Audi S3 Sportback 2014 review
Peter Anderson road tests and reviews the Audi S3 Sportback, with specs, fuel consumption and verdict.
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This is serious stuff. As fast as a Holden Special Vehicles (HSV) Clubsport R8 which boasts a hot 6.2 litre V8. It is VW's quickest and safest Golf ever.
ENGINE / TRANSMISSION
At the heart of the straight-line performance is a 206 kW high-performance variant of the four-cylinder, 1984 cc engine that powers a host of VW and Audi cars and SUVs. The new Golf R arrives with more innovative technology, a higher level of equipment and major upgrading of the 162 kW engine that powers the Golf GTI.
Major modifications or redesigns to the engine included the cylinder head along with exhaust valves, valve seats and springs, pistons, high-pressure injection valves as well as the turbo-charger. Volkswagen state the development of this engine was similar that of producing a race engine. Golf R comes with either a six-speed manual gearbox or a six-speed DSG dual-clutch automatic. Volkswagen has further refined Golf R to improve its handling on technically difficult corners at speed.
When driven at low load the Golf R is usually in front wheel drive mode, to save on fuel. The new Golf R is 18 per cent more fuel efficient than the outgoing model, with a combined fuel consumption of 7.3 litres per 100 kilometres compared to 8.7 L/100 km. The DSG variant reduces this to 7.1 L/100 km, down from 8.7L /100 km.
PRICE / FEATURES
Golf R hits VW showrooms at $53,990 (before on roads) with the DSG auto. For those who like to do their own shifting the six-speed manual is $51,990.
To distinguish the Golf R from other Golf models there are a number of visual changes. The wing mirrors are matte chrome while the alloys are 19 inch "Cadiz" wheels with 235/35 R19 tyres adding to the R's tough exterior appearance.
The Golf R sits 20mm lower than the previous model. At the rear the Golf R now has four chrome tail pipes, hinting this not your average Golf. The fabric/Alcantara mix sports seats are customised with R badging and the pedals are finished in brushed aluminium.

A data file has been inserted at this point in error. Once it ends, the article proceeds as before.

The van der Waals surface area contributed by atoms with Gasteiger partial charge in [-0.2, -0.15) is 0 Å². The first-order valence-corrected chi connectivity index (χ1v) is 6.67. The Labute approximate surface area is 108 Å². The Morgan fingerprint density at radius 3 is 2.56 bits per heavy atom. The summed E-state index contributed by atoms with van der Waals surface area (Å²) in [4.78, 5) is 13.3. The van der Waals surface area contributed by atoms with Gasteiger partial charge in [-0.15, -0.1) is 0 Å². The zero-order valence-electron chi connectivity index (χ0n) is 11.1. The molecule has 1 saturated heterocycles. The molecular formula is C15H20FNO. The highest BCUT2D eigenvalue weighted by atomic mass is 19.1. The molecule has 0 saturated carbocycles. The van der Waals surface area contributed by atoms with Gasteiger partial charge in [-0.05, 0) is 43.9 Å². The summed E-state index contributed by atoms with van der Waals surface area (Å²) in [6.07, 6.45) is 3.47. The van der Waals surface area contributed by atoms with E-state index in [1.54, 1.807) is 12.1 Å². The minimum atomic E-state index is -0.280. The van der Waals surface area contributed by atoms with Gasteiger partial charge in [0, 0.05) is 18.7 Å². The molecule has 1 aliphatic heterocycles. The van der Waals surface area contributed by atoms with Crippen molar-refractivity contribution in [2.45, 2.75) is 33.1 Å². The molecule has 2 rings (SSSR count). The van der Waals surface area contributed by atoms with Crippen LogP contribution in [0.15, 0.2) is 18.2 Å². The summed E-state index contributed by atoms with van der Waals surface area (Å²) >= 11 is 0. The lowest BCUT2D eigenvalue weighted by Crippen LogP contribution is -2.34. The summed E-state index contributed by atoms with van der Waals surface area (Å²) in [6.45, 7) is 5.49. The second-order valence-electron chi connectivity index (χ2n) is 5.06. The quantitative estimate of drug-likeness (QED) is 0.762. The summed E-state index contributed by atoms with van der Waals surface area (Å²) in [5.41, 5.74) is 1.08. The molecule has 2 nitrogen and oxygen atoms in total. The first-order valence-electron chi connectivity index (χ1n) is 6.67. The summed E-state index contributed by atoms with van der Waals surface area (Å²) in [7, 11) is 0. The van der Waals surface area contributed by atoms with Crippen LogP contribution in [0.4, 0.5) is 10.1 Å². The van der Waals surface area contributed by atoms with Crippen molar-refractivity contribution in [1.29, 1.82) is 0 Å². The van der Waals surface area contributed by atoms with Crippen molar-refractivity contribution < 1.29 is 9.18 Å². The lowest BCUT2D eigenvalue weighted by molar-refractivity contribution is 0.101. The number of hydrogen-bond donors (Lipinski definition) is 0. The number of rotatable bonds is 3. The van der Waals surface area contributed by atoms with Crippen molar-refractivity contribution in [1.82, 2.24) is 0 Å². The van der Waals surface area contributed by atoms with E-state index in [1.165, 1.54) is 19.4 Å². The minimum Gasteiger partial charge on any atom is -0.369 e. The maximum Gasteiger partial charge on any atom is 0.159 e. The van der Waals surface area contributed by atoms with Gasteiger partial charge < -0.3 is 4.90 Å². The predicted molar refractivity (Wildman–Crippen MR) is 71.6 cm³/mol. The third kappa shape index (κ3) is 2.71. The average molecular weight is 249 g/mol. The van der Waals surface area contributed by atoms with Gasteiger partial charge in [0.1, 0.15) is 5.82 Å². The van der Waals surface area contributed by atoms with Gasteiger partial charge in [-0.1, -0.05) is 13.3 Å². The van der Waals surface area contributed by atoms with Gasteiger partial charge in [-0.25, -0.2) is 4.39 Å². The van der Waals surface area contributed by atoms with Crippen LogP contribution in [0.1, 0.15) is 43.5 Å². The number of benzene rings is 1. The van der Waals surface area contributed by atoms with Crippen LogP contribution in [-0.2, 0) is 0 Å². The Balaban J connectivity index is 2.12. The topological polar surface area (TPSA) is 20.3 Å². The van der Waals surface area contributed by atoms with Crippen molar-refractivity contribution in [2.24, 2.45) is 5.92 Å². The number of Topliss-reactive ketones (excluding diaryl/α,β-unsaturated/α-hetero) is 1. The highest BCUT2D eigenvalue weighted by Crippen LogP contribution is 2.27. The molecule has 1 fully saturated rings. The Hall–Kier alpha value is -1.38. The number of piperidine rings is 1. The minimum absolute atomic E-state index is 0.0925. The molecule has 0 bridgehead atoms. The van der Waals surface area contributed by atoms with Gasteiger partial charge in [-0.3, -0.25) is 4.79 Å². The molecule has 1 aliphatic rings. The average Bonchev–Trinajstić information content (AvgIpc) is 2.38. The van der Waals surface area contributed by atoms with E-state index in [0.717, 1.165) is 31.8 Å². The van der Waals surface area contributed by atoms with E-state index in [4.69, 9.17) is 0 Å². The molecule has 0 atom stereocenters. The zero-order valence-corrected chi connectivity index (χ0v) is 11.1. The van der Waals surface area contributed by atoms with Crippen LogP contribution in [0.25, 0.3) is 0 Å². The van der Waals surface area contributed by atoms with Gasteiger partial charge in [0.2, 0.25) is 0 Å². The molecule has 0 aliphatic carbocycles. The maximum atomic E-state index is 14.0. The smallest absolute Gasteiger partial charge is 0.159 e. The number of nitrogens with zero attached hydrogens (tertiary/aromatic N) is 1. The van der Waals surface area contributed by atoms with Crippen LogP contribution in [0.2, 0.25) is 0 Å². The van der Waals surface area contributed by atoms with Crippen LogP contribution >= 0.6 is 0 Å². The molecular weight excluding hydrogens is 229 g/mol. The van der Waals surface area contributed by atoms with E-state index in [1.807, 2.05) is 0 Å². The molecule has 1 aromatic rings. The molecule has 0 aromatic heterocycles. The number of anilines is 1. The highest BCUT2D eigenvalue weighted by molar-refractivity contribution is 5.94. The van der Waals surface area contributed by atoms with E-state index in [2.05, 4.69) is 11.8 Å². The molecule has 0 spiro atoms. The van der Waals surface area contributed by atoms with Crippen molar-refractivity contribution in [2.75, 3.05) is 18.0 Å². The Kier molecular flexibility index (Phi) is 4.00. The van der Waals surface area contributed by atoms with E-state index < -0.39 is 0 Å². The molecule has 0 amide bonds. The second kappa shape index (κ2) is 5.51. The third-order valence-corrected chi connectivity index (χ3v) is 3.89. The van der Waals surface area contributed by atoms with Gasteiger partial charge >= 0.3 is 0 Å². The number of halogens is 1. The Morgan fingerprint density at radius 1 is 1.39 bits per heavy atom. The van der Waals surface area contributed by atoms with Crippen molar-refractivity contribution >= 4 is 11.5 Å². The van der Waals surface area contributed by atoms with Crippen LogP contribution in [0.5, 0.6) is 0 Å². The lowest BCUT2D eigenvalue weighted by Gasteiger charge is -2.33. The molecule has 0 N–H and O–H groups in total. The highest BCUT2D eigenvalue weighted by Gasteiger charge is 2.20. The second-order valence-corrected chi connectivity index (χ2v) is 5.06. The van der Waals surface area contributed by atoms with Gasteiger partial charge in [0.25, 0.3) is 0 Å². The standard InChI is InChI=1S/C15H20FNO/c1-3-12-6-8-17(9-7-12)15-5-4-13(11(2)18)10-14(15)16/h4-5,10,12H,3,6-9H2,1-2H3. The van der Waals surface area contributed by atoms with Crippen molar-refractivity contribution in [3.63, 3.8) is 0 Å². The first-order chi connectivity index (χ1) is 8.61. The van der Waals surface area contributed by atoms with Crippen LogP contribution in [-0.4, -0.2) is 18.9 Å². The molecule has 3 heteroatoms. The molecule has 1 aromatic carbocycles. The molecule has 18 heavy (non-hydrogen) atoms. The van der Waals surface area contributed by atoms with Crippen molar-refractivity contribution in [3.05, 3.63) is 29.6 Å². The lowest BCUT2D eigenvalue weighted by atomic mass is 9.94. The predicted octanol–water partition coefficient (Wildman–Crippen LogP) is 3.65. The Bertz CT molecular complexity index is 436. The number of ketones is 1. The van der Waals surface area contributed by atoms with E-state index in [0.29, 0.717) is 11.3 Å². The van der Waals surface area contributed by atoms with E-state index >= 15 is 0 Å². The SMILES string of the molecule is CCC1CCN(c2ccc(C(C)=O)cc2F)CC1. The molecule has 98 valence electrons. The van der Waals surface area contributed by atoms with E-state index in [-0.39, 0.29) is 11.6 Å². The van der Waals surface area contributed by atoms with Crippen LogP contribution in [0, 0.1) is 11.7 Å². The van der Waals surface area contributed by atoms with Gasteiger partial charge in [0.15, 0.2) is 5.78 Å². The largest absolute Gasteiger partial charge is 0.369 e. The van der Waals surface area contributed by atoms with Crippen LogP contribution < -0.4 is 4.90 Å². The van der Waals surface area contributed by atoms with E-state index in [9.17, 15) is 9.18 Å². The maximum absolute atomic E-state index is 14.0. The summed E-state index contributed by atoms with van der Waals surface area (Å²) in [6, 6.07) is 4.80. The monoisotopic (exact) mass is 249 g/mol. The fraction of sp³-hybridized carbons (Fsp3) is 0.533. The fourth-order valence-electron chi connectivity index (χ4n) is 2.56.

Golf R is fitted with four Electronic Differential Locks integrated into the ESP, acting as transverse locks. Golf R drivers now have the ability to choose what chassis settings they like for particular circumstances. There are five programs from which to select: Eco, Normal, Individual, Comfort and Race.
These take the driver through what best suits: from Eco for fuel saving and a soft driving experience, through to race which would be best used on track days. In Race mode the R's damping is increased and engine response and shift points (on the optional DSG) become even more pronounced.
Track day fans will also appreciate the ESP Sport function. A switch on the centre console has two stages: one quick press and ESP Sport mode is engaged. This delays ESP intervention allowing the driver to push the car harder on a race track enabling the driver to enjoy the car's substantial handling ability.
When the switch is pressed for more than three seconds the ESP is disengaged for professional driving on a race track. This is not for novices and only available on the Golf R within the Golf stable of cars.
Several hours at the wheel of Golf R left us wanting more time to experience the V8-like growl that explodes into the cabin from the relatively diminutive 1984 cc turbocharged engine in 'sport' mode and the right boot flat to the floor. More time to take in the razor-like DSG gear swaps and more time to lap up the go-kart like handling as we tackled the famous Black Spur near Healesville.
The six-speed manual variant, which was not available at launch, takes 5.2 seconds for the 0-100 km/h sprint. With DSG shifter this is the fastest Golf R ever and the fourth generation of the revered AWD model.
It takes just a fraction of a second for the Golf R to respond to harder driving with the Haldex coupling activated. Golf R is fitted with a system called XDL as part of the electronic differentials at the front and rear axles.
Under harsh cornering the XDL system via the Electronic Stability Program brakes the inside wheels – meaning the outside wheels are turning faster. This gives the R a more neutral steering and the ability to take corners minimising understeer – the car's natural tendency to go straight while the driver wants to turn the corner.
It may have been last to arrive in the roll-out of the new Golf range, but the new Volkswagen Golf R will be worth waiting for.
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